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Angry Mama Bird

Angry Birds

Angry Birds (Photo credit: Wikipedia)

Who are the evil geniuses that came up with Angry Birds and what have they done with my son?

As a “four-and-a-half” boy, C has racked up a few obsessions by now: fire trucks, Star Wars, volcanoes, the stock market. But nothing has arrested him and held him captive like this video game, and I’m not sure how I feel about it.

It’s not that I am against his playing video games. I think they have become a part of our culture, like television, books, movies, and music, and C enjoys all of those. What I want is to teach him moderation: to watch TV, but know when to shut it off and do other things. To put down that damn dog-eared copy of War and Peace and play with trains for a little while, please kid!

So why is this so much harder with Angry Birds than with his other occupations? He reacts to the game in a unique, and maddening, way. It makes him elated and angry in quick turns. If I didn’t stop him, I think he would play it forever. He clearly thinks about it all the time. He will come out of the gate at school, and say, “Mommy, can I tell you something?” And then launches into a barrage of Angry-Birds commentary – stuff about pigs, and the function of different colored birds. The other day, we went to the playground with his friends, and he engaged his friend, let’s call him “Nuh,” as C did before he could say his full name, in an extended conversation about how he’s stuck on level 20 of Angry Birds: Space, and he can’t figure out how to shoot the birds over the moon and bounce off something, or whatever, and I thought Nuh was just going to smile, nod, and move on, like he did when C launched into a monologue about his alarm clock that turns green when it’s time to get up in the morning.

But to my surprise, Nuh nodded knowingly and said that he had done the whole game with his dad, and here’s how you get through the level, yada yada yada. Which C repeated back to me later, but, he’s still on level 20. It’s his Everest. And he won’t rest until he’s sticks a flag in the top of Mount Angry Birds.

Maybe that’s how I deal with this obsession, I thought, after hearing this conversation. Instead of letting him play Angry Birds on his own for X minutes a day (I set a timer – and he explodes with frustration when it’s time to hand back the device – but hand it back he must, in the name of this confounded “moderation.”), maybe I play it with him. So it’s something we do together. Just like last week, it was a beautiful spring afternoon, his little brother was napping, and I said, “C, why don’t you come sit outside with me for a spell, yonder? Let’s sit together and talk, you and me?” Isn’t that nice? Mother/son conversation, about hopes and fears, why is the sky blue and all that, like a Charlie Brown special or some equally wholesome piece of Americana? And then: a half-hour lecture on Angry Birds. But, to his credit, when it was over, he did say, “Thank you so much for listening to me talk about Angry Birds.”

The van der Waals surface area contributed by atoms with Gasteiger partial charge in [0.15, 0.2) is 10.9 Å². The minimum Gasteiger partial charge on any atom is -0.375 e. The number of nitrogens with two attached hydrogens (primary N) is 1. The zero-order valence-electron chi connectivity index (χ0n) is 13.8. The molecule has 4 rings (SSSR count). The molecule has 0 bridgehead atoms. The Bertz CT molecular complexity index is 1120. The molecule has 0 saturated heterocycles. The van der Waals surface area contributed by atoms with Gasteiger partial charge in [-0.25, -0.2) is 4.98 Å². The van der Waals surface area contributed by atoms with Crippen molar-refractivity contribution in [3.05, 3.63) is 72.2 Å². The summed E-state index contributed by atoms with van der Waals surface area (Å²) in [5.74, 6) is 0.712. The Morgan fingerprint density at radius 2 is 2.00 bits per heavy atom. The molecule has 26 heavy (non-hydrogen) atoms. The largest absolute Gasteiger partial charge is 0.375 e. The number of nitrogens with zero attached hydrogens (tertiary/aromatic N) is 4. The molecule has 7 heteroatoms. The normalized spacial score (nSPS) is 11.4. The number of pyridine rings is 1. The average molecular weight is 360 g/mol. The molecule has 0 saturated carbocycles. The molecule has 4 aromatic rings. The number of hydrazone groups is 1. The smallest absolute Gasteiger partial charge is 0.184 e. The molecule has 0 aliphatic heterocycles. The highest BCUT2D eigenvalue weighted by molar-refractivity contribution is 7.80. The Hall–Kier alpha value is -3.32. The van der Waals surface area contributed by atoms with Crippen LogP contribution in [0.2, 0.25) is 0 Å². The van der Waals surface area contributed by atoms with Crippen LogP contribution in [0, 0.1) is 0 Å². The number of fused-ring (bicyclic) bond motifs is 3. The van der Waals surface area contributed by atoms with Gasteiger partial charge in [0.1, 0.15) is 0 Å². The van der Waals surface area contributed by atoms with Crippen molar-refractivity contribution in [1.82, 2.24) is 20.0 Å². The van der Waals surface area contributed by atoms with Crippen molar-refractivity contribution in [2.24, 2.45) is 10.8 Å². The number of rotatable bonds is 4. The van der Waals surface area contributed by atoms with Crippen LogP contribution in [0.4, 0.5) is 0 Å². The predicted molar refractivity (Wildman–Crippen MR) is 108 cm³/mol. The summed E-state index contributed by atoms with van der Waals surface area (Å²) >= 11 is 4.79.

So I thought maybe I would try to help him with this blasted level 20. I went on YouTube to find some sort of instructional video. This worked the week before when he had a new Lego set we built together that came with a “flick-fire” missile, which neither of us could operate, so we searched for “Lego flick-fire missile” and we were connected with a young boy in the Netherlands (Hello, Legodude4444!), who showed us how to use it. It was amazing – through the power of technology, a kid thousands of miles away was teaching us something. We’ve gone back to the oeuvre of Legodude4444 since, and found his voice has changed since he started recording his weekly updates on Star Wars Lego sets. Bless!

Anyway. I found a “walkthrough” of level 20, and it was recorded by grown-ups who used about ten F-words in about five seconds, so that was a bust. And anyway, Angry Birds, I have to admit, is another thing, like a television show, that I use to get through my day – to find five uninterrupted minutes (See how I worked that in? Writing!) to do something – anything – other than the immediate, demanding work of caring for children. To chew some food, for example. To work, to write, to cook, to clean the floor. To play my own Angry Birds game on another device (no, not really). But is it my own Faustian bargain? Do I let my child do something I suspect may – not harm him, exactly – but frustrate him in a perplexing, unproductive way, so that I can steal some time for myself?